On the other hand, if we were to look at the vaping industry from a business perspective, it can’t be denied that the market has taken a hit from the San Francisco ban, which was even further compounded by JUUL Lab’s CEO Kevin Burns personal apology to parents whose children have used the product.

It’s of even further concern when Universal Corporation’s shares have risen by 4.1% since the ban was announced, replicating the rapid jump achieved by BAT (British American Tobacco) who grew by a staggering 6.9% in shares last September when the FDA (Food and Drug Administration) announced warning letters, related to teen vaping, were issued to e-cigarette manufacturers and retailers.

These numbers suggest an industry in decline, yet here in the UK, vaping’s success has largely been down to public health bodies, such as PHE, NHS, Cancer Research and The British Lung Foundation, advocating for its use to help quit smoking which has seen the sector expand year on year in both credibility and economically. With more research consistently being pumped out outlining vaping’s positive effects when compared to smoking, hopefully soon vaping will be seen in a much more positive light on a social and political level across the world.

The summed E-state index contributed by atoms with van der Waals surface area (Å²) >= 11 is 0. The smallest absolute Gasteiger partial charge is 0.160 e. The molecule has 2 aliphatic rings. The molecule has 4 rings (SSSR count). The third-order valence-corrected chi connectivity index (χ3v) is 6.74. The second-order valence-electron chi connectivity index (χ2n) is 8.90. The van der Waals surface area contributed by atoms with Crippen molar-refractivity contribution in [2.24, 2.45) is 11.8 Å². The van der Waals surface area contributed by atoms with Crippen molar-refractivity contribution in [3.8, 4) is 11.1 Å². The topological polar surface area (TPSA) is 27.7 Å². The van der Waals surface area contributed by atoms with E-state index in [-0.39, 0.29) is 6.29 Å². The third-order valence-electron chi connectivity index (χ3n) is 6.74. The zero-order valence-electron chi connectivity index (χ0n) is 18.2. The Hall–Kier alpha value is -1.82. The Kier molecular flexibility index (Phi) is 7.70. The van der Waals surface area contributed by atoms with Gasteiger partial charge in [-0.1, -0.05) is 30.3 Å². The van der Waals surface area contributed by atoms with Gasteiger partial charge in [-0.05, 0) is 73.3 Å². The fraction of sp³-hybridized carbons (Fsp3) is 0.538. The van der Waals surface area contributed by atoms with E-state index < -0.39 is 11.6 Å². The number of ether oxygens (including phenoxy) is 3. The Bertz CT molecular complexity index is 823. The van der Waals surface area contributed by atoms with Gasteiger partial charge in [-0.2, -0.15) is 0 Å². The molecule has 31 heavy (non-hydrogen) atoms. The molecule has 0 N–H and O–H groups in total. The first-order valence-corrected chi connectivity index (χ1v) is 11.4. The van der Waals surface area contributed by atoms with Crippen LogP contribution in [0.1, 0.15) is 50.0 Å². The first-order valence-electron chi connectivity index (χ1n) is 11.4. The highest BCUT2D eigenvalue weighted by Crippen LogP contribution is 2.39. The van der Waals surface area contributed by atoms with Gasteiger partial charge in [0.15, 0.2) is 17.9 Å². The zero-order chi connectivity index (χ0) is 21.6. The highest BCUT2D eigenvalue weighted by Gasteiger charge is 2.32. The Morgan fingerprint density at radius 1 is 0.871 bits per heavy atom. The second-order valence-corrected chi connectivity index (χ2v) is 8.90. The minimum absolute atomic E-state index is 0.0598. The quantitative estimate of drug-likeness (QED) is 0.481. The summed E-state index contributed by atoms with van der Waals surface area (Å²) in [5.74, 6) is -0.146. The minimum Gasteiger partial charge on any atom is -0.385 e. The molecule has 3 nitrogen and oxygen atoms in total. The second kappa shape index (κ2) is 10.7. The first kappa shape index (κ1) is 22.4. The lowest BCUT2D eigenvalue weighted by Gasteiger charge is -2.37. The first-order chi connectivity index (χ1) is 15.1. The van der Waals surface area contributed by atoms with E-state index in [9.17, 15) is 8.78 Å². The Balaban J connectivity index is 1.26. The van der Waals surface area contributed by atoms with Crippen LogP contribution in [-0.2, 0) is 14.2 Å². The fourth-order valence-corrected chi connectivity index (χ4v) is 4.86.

For more information, visit our website www.vapeclub.co.uk or please don’t hesitate to contact us regarding any queries surrounding the vaping sector or vaping in general.

 

Youth Vaping And Smoking: How Are The Mainstream Media Wrong?

Youth Vaping And Smoking: How Are The Mainstream Media Wrong?